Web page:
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Happy to Be Here: Joyful music, every day


Christmas music was especially joyful for me this year. I didn’t tire of it through days of variations.

The music began Dec. 4, at the New Hope Historical Society’s Parry Mansion. Bob Egan was at the piano for the Spirited Tea, where members gathered ‘round to sing the same old favorites from “White Christmas” to “Santa Baby.”

Christmas music was in full swing by Dec. 22 at the 1740 House on the Delaware in Lumberville. Michael Arenello and his Jazz Age Band led dinner guests in a carol singalong. A young man named Ryir Norris lent his voice to ‘Oh Holy Night!” and stood at the microphone with Arenello, and we all sang out — loud enough for the river to carry our voices to the ocean.

On the morning of Dec. 24, as I drove from shop to shop, I listened to Public Radio stations broadcasting the choir at King’s College, Cambridge, singing the traditional Lessons and Carols, with even King Charles III participating.

Then at my son Gene’s house on Christmas Eve, his wife, Angelica, stepped up to her Steinway, handed out printed words — some of us have been around so long that we don’t need them — and grandson Gabe, home from Temple for the holidays, grabbed his cello and played along as we belted out “Frosty the Snowman” and, yes, softly, “Silent Night.”

At home through the week, I lined up about two dozen Christmas CDs filled with memories and played them every evening.

Until New Year’s Day.

That’s when the “Million Dollar Quartet” blasted the audience right out of their seats at the Bucks County Playhouse. It was the final performance of the holiday show and the cast was at its rip-roaring best. What a day it was!

In the back story, the program explained, “The Million Dollar Quartet” is the name given to recordings made on Dec. 4, 1956 in the Sun Record Studios in Memphis, Tenn. The recordings were of an impromptu jam session between Elvis Presley, Jerry Lee Lewis, Carl Perkins and Johnny Cash.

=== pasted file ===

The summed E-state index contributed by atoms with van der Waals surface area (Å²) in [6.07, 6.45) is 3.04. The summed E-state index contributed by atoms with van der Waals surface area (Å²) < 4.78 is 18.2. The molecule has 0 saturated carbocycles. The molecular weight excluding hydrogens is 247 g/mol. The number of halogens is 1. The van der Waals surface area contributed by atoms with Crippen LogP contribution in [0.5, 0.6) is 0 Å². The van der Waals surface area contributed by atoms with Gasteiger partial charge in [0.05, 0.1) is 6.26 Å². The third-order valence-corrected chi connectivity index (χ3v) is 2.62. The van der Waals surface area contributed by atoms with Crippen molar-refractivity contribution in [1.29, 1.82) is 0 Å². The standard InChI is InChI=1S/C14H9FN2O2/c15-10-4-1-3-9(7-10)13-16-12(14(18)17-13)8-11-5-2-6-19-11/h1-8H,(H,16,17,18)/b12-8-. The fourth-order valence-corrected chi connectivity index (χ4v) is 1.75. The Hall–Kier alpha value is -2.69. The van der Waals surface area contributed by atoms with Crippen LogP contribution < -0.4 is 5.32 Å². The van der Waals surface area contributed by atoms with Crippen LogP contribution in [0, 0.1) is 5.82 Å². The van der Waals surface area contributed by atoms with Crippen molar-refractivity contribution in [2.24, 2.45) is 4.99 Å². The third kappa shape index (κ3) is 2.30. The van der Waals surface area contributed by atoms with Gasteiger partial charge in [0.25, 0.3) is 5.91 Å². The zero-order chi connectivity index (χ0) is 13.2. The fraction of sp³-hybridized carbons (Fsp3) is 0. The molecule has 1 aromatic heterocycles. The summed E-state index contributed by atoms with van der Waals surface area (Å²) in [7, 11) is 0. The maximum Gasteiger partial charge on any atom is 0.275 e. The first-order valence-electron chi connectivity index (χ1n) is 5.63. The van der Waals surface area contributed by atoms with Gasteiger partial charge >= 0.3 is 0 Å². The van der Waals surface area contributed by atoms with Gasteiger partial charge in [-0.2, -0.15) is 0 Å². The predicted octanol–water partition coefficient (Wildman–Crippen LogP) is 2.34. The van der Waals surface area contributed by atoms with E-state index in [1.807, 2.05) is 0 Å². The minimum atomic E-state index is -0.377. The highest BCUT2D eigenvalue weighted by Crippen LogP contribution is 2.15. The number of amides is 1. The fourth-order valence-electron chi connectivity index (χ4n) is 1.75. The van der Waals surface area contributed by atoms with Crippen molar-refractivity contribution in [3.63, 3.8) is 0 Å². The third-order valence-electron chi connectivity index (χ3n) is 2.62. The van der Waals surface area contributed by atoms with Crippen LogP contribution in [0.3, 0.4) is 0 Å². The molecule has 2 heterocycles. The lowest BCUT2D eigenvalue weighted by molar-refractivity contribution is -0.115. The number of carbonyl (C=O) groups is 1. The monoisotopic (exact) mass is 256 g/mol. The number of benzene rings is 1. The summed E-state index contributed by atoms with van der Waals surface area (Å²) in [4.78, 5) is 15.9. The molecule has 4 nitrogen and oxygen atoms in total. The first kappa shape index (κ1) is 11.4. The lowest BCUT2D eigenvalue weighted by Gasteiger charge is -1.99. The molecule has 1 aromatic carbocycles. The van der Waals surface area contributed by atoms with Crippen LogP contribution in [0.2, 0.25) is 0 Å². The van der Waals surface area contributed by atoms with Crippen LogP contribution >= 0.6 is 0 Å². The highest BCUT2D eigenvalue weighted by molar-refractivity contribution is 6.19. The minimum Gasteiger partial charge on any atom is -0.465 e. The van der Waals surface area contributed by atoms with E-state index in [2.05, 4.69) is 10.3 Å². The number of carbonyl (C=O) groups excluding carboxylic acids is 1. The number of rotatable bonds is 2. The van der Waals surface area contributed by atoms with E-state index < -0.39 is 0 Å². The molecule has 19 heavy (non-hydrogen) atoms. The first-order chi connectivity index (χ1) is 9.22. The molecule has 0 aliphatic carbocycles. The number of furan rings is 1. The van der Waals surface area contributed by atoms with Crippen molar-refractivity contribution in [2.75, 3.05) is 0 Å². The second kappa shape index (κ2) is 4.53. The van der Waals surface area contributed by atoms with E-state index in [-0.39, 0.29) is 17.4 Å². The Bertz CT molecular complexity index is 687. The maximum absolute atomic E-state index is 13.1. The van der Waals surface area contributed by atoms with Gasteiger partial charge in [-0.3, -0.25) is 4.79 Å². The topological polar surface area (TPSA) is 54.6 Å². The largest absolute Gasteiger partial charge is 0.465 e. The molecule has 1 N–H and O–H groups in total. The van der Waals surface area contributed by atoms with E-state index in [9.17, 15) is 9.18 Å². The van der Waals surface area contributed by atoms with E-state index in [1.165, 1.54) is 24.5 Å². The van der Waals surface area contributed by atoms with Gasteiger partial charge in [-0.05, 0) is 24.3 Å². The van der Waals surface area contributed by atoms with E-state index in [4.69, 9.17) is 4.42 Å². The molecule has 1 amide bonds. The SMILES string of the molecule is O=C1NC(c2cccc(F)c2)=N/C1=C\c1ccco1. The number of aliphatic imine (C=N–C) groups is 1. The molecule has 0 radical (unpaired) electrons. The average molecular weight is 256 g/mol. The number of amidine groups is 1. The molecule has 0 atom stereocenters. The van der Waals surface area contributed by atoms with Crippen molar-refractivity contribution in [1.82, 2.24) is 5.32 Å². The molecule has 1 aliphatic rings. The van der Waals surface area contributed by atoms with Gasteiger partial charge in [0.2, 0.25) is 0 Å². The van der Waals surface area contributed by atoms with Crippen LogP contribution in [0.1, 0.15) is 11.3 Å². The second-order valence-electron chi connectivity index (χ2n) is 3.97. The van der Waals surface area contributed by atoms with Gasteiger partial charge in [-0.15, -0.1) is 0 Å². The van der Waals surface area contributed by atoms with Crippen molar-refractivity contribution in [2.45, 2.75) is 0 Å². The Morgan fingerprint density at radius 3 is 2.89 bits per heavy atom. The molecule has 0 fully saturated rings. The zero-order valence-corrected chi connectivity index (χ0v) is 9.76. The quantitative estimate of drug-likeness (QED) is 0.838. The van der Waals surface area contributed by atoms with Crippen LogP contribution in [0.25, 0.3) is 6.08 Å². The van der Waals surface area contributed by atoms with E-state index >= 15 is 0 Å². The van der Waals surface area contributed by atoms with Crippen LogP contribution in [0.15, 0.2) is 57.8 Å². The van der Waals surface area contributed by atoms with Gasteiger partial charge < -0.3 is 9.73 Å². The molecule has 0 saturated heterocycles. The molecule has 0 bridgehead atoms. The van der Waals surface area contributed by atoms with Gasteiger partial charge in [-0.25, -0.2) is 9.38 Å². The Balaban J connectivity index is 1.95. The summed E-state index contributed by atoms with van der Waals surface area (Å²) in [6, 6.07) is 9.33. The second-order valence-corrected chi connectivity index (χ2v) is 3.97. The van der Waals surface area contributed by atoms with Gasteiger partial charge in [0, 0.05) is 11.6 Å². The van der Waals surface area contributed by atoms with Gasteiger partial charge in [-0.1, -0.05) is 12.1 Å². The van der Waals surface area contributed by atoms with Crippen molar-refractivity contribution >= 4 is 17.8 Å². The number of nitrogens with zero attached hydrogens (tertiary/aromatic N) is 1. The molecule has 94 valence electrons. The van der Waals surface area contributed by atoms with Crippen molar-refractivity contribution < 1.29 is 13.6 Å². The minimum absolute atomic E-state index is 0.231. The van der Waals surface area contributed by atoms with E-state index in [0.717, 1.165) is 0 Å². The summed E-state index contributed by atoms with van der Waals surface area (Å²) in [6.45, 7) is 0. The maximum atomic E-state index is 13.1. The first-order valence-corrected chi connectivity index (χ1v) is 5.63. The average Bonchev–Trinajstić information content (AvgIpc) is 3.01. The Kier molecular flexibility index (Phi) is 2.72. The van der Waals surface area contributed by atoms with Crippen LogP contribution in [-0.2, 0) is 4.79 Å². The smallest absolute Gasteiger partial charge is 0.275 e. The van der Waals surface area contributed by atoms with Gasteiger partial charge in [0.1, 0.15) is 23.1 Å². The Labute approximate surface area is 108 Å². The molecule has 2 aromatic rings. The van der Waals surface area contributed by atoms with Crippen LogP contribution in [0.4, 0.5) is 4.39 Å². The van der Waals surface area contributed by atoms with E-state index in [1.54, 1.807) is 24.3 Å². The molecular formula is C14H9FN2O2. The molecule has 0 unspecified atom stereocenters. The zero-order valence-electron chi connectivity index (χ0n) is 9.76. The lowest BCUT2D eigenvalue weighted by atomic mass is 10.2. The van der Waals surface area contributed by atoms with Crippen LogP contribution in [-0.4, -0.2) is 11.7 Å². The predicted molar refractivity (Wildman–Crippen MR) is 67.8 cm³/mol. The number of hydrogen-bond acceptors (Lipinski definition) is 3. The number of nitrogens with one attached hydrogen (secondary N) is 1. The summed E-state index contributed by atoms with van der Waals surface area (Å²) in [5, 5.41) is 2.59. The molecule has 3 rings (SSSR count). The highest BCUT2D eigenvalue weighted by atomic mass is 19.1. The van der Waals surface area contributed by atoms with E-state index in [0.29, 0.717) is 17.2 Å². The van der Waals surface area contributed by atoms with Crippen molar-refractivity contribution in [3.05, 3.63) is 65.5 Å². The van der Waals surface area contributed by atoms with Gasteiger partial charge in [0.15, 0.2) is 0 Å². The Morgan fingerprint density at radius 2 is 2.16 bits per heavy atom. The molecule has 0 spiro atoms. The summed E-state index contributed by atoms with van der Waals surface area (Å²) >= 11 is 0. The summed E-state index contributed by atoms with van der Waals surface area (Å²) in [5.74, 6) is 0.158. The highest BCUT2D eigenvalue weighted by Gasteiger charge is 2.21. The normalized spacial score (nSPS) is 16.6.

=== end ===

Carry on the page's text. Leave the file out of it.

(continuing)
It was like the line in “The Music Man,” when Professor Harold Hill boasts of the time the Great Creatore, Pat Conway, W.C. Handy and John Phillip Sousa, “all came together on the very same day” — unimaginable.

But there was Elvis (Joe Boover), wondering if he had a future after he is drafted into the Army, Johnny Cash thinking he might go to Hollywood (Tyler Michael Breeding), and Perkins (Sam Sherwood) still reaping fame from “Blue Suede Shoes,” hoping for his next hit with Sun Studio and considering a deal with Columbia Records. Sun Studio owner Sam Phillips (Bart Shatto) had brought in Lewis (Jason Cohen), a boogie piano man unknown outside of Memphis. Perkins came with his brothers Clayton and Jay and drummer W.S. Holland.

Elvis had stopped by with a girlfriend, Dyann (Margaret Dudasik), a city girl not especially impressed by her date, who joined the group with her stunning voice and mandolin. “Playing Louise in ‘Gypsy’ is my dream,” she said before heading home to New York.

Exuberant? They were acrobats, jumping and turning, playing instruments behind their backs. At one point the four created a triangle with Elvis on top balanced on one side by the bass. Lewis did flips, hands never leaving the keyboard. All the while strumming on those guitars! All together, one at a time, “Blue Christmas” and “I’ll Be Home for Christmas” and “Santa Claus is Coming to Town,” the rock version, and “Rockin’ Around the Christmas Tree.”

In the show’s perfect New Year’s Day ending, the audience joined the cast and understudy Sam C. Jones in “Auld Lang Syne.”

Too bad if you missed it — if we’re lucky, “Million Dollar Quartet Christmas” will be back in Bucks County next year.

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